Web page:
Pasadena’s Freeway Tunnels

Jun 13, 2010 by Lisa Newton

How does a freeway go over a mountain? It doesn’t. That’s partly why tunnels are built. In the case of the Pasadena Freeway, it took a total of four tunnels to be exact. After discovering these tunnels, I’ve wanted to find a way to photographs them for some time to no avail.

Yesterday, while heading to The Big Parade LA 2010 Prologue, I found my perfect opportunity. Just after passing through the first tunnel, Exit 25 – Solano Avenue approaches. From there, on a small neighborhood street one can almost touch the tunnels.

Built in 1931, the first three tunnels were built as a bypass for a section of North Broadway. It wasn’t until the Arroyo Seco Parkway (the Pasadena Freeway) was completed in 1940 that the tunnels became part of the California Interstate freeway system.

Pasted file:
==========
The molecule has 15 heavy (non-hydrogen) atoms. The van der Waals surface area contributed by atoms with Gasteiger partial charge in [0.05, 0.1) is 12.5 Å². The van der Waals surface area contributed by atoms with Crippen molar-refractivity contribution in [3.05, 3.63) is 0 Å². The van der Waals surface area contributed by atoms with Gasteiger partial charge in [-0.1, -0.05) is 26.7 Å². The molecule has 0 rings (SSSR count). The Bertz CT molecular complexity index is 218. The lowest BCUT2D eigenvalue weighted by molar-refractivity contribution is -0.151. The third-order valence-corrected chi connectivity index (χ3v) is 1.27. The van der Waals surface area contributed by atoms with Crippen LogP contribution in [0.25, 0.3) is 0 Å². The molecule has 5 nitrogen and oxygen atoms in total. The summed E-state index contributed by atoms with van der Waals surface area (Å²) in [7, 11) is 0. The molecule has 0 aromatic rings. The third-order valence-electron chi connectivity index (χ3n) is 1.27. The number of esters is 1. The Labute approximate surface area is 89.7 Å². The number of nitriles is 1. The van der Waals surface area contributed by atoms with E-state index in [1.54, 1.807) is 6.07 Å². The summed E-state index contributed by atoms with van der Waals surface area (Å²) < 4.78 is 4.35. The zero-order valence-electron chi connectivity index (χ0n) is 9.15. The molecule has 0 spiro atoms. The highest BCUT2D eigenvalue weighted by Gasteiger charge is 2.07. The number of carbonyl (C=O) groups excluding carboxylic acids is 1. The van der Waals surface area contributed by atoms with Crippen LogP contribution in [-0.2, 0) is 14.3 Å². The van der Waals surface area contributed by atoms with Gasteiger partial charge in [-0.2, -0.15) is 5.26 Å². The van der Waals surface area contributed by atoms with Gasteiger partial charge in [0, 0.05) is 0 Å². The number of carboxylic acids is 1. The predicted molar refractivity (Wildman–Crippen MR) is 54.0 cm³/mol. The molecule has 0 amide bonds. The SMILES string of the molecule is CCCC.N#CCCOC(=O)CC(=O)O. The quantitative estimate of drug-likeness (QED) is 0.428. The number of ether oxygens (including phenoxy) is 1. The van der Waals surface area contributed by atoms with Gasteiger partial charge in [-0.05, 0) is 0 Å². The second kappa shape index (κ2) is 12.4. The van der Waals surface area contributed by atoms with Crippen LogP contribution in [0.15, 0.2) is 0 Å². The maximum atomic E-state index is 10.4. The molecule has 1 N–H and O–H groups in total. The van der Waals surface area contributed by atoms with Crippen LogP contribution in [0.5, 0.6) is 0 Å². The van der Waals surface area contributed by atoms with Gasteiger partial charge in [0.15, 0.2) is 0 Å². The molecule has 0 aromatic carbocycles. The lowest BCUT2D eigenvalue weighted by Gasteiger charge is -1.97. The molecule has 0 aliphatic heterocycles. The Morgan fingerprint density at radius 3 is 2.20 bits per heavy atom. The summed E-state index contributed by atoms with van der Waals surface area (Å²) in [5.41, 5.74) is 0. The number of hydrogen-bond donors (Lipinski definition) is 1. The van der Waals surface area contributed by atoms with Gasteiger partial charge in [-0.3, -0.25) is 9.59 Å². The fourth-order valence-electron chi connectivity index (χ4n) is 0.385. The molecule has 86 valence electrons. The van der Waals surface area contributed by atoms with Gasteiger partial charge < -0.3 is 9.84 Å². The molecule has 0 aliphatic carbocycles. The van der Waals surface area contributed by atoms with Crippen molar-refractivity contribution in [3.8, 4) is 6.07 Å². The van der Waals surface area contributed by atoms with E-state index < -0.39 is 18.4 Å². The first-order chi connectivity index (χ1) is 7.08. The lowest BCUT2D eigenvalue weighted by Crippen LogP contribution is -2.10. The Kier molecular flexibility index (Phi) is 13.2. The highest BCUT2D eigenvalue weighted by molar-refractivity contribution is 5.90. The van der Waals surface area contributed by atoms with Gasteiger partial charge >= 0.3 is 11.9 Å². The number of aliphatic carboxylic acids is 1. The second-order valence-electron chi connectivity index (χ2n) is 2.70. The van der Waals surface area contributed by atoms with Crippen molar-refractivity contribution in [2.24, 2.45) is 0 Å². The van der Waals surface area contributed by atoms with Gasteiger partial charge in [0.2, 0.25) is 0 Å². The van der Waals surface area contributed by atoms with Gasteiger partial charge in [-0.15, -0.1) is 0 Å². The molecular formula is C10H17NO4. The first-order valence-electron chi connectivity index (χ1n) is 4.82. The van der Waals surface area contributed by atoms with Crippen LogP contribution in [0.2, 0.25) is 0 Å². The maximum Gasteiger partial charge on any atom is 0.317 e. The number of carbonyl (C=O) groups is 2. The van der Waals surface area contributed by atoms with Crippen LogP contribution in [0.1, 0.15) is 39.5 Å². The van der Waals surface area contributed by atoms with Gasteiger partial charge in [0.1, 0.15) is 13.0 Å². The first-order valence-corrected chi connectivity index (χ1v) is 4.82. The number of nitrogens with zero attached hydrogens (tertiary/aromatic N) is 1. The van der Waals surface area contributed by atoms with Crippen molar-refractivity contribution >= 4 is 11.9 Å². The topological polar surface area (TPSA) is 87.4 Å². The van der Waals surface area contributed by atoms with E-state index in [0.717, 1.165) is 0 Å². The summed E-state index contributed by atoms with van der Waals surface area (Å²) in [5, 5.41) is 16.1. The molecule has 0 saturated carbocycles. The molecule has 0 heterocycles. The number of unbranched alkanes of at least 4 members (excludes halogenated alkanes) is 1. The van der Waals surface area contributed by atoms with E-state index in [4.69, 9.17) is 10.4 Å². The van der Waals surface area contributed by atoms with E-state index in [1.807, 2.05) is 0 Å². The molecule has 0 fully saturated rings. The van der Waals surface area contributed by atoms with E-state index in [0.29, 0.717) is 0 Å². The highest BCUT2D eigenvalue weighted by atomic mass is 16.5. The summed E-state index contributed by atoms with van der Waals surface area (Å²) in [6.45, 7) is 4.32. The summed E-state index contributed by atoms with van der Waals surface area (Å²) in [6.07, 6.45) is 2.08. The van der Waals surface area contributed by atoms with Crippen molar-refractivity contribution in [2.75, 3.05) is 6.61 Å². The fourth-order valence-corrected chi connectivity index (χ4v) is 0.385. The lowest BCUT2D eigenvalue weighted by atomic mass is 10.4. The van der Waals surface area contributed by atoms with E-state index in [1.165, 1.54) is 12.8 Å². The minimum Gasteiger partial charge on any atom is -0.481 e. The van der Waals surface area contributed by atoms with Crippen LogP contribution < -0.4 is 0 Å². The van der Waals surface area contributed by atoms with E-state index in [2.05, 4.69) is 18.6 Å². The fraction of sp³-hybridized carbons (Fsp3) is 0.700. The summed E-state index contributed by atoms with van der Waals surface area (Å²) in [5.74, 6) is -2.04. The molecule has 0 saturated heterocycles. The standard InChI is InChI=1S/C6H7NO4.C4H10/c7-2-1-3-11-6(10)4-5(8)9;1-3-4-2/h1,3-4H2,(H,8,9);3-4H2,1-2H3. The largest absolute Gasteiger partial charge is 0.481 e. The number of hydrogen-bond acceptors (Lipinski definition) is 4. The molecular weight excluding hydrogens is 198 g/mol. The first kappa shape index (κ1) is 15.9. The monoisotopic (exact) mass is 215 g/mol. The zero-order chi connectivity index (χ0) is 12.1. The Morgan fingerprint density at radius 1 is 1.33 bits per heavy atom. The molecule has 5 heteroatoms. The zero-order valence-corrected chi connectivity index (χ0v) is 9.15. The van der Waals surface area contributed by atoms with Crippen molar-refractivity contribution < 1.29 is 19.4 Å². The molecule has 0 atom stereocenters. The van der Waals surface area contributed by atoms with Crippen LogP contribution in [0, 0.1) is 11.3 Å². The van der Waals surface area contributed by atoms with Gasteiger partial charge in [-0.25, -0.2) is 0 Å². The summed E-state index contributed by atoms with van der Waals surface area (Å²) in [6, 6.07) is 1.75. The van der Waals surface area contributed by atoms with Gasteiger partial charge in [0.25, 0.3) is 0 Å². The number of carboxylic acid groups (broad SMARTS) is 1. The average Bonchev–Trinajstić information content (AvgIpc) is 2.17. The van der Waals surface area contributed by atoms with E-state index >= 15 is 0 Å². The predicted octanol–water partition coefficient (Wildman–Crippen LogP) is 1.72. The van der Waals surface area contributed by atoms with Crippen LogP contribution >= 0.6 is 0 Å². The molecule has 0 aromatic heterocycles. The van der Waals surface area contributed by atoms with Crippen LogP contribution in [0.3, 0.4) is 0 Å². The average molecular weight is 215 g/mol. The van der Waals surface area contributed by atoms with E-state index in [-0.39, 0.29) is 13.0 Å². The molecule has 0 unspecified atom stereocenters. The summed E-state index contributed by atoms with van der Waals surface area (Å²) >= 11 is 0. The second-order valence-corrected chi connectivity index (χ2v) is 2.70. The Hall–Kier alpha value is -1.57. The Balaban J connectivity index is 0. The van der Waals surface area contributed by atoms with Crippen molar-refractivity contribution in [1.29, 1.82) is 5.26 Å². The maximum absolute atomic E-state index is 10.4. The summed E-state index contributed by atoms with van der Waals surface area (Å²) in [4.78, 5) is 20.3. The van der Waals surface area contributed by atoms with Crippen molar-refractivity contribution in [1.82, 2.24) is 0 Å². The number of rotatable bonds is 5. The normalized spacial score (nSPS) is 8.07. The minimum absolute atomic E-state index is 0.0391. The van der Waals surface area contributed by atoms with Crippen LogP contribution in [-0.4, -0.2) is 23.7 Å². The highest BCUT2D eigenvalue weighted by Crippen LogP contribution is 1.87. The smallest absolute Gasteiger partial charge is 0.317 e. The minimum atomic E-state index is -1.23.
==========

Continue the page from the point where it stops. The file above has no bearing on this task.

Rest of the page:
When the tunnels were initially built, they bisected many neighborhoods, especially Chinatown and Elysian Park. As a result, children now walk underneath the freeway, in order to get to school.

At Solano Avenue–the neighborhood students–many times accompanied by their parents–walk past the Solano Canyon Community Garden, go down the steps, and enter the tunnel which leads them to their school.

Not the most picturesque or friendliest of walks– but with Mom’s hand, it feels safe.

It’s amazing to know the roads we travel, both literally and figuratively, but also in how they affect and determine our relationship to our environment in this giant city and which directions we head in.

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